Posh restaurants serve ‘junk food’– it’s just well disguised


Posh restaurants serve ‘junk food’– it’s just well disguised

If KFC is junk food, then 90% of ‘real’ restaurants serving chicken are junk-food establishments

Andrea Burgener

The resolution to decrease junk food consumption is an ongoing one for many of us. It’s almost impossible, though, and that’s because virtually all the food we can get our hands on is pretty much the same as that which we consider junk. It just doesn’t come across that way. Though a nutritionist might define junk meals as those that are high-calorie, nutritionally deficient and processed, what actually gives something that label (or lets it off the hook) is all stuff that’s much more cultural, emotional and obscure – from the way branding makes us feel, to levels of poshness and status, whether it’s “fast” (a major aspect), whether the food is from a big chain or a quirky standalone establishment, and even whether cutlery is needed. These factors don’t have anything to do with more or less nutrition, but that’s how it works.
According to these criteria, pizza is considered by most of us to be far more “junky” than a bowl of pasta Napolitana, yet both have a base of refined wheat flour (actually the pizza might well be the better choice if you find one with a properly proved dough), both have the addition of tomato-based sauce, both will feature some olive oil (if you’re lucky), and both will probably feature cheese from the usual industrial farming.
They’re the same meal in different shapes. How about KFC? If that’s junk food, then 90% of “real” restaurants serving chicken are junk-food establishments. Virtually any place which doesn’t boldly advertise its fowl as being free-range is giving you the same (or very often worse) chicken.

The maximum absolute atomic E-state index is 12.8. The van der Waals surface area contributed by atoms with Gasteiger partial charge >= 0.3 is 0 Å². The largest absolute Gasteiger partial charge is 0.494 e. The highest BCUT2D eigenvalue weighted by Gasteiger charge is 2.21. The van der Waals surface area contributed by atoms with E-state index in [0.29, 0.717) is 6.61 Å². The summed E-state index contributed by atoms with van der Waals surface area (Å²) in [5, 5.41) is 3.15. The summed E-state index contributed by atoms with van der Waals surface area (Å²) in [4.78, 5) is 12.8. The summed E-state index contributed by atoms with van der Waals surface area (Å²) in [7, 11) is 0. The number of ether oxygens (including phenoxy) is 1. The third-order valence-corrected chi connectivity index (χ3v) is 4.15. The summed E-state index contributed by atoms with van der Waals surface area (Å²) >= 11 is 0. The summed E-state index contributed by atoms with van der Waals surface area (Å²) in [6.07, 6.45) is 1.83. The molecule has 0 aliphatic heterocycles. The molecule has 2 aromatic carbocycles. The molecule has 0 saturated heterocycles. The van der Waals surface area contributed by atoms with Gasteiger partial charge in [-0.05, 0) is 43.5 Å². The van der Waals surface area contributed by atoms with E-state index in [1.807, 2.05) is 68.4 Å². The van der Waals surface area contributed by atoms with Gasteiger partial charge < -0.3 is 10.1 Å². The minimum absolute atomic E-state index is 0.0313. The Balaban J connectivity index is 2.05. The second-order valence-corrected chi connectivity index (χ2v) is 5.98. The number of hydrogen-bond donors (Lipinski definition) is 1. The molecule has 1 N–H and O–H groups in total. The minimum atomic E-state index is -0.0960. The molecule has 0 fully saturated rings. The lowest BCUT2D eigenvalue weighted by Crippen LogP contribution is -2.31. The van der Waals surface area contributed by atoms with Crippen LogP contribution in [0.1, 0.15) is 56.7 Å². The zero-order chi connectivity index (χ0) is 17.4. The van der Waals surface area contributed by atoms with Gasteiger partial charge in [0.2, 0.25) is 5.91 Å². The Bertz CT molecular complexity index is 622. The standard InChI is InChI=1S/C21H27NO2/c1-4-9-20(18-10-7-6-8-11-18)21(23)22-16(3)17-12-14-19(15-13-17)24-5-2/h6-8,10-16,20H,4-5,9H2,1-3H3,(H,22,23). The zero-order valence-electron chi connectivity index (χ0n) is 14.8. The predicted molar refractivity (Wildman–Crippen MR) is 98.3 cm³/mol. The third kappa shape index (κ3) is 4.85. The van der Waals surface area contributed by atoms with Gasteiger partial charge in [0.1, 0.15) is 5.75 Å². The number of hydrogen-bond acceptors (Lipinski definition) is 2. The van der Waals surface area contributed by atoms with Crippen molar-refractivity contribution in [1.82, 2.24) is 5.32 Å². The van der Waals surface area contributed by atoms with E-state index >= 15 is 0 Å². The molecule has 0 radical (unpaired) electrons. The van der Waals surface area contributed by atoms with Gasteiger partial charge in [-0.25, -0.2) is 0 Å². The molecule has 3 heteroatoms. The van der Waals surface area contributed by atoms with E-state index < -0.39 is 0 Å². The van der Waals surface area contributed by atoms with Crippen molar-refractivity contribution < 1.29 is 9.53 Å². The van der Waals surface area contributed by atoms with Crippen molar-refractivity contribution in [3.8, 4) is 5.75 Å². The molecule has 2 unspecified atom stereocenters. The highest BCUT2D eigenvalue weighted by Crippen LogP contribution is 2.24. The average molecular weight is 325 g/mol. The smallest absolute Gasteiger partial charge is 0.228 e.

But let’s say that whether or not the chicken’s been fed antibiotics doesn’t worry us. Perhaps the thing that defines this chicken as junk is the deep-fried aspect? Well, deep-fried seems junky for sure, whether it’s chicken or slap chips from our few extant corner cafes. But of course, the arancini, tempura, potato croquettes and zucchini flowers which we happily order in posher eating contexts are almost always deep-fried in the same industrial vegetable oil as cafes and fast-food chains. And having been into the kitchens of some of these esteemed places, I can assure you that that said oil is certainly not changed more regularly.
As for additives and preservatives in fast (aka junk) food? I’ve seen Aromat, MSG and more in “proper” restaurants. And the vast majority of calamari sold to our hospitality industry has been preserved with sodium metabisulphate by the supplier/fisheries, so if your meal leaves you with an allergic reaction, it might not be the wine or beer you drank. It’s a minefield out there, but the mines aren’t where you’d expect them.
Not for any nutritional or gastronomic reason, but for some (admittedly culturally biased) gawping and “eughing”, check out Disgusting Delicacies.
Then, too, I love online mag Vice’s review of the worst restaurant in the world, which will have you consider your nearest burger joint a Michelin experience.

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